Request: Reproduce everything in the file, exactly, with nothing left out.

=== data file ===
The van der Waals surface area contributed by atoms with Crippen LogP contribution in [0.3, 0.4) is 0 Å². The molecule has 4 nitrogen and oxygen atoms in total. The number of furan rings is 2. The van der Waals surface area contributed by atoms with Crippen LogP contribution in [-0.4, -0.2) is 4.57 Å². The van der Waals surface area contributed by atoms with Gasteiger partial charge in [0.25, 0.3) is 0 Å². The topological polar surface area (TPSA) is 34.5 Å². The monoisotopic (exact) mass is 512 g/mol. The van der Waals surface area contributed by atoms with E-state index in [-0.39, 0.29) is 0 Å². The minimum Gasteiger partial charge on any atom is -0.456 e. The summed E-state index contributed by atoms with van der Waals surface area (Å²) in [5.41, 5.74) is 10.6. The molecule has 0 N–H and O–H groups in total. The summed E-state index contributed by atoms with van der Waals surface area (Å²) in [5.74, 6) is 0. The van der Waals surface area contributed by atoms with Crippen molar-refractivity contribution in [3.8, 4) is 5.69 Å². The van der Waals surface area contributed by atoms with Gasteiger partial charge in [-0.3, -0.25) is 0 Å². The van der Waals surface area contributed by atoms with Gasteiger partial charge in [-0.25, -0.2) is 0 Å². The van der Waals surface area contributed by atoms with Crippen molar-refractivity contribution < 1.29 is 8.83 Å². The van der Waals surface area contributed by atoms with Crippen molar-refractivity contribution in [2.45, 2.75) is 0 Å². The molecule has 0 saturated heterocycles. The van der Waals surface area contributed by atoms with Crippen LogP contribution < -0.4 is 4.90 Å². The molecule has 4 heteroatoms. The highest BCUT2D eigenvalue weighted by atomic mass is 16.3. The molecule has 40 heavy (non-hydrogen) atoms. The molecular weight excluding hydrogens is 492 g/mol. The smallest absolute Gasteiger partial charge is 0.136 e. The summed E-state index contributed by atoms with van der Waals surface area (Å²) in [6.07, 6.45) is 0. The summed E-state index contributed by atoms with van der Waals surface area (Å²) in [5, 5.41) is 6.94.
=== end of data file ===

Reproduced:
The van der Waals surface area contributed by atoms with Crippen LogP contribution in [0.3, 0.4) is 0 Å². The molecule has 4 nitrogen and oxygen atoms in total. The number of furan rings is 2. The van der Waals surface area contributed by atoms with Crippen LogP contribution in [-0.4, -0.2) is 4.57 Å². The van der Waals surface area contributed by atoms with Gasteiger partial charge in [0.25, 0.3) is 0 Å². The topological polar surface area (TPSA) is 34.5 Å². The monoisotopic (exact) mass is 512 g/mol. The van der Waals surface area contributed by atoms with E-state index in [-0.39, 0.29) is 0 Å². The minimum Gasteiger partial charge on any atom is -0.456 e. The summed E-state index contributed by atoms with van der Waals surface area (Å²) in [5.41, 5.74) is 10.6. The molecule has 0 N–H and O–H groups in total. The summed E-state index contributed by atoms with van der Waals surface area (Å²) in [5.74, 6) is 0. The van der Waals surface area contributed by atoms with Crippen molar-refractivity contribution in [3.8, 4) is 5.69 Å². The van der Waals surface area contributed by atoms with Gasteiger partial charge in [-0.3, -0.25) is 0 Å². The van der Waals surface area contributed by atoms with Gasteiger partial charge in [-0.25, -0.2) is 0 Å². The van der Waals surface area contributed by atoms with Crippen molar-refractivity contribution < 1.29 is 8.83 Å². The van der Waals surface area contributed by atoms with Crippen molar-refractivity contribution in [2.45, 2.75) is 0 Å². The molecule has 0 saturated heterocycles. The van der Waals surface area contributed by atoms with Crippen LogP contribution < -0.4 is 4.90 Å². The molecule has 4 heteroatoms. The highest BCUT2D eigenvalue weighted by atomic mass is 16.3. The molecule has 40 heavy (non-hydrogen) atoms. The molecular weight excluding hydrogens is 492 g/mol. The smallest absolute Gasteiger partial charge is 0.136 e. The summed E-state index contributed by atoms with van der Waals surface area (Å²) in [6.07, 6.45) is 0. The summed E-state index contributed by atoms with van der Waals surface area (Å²) in [5, 5.41) is 6.94.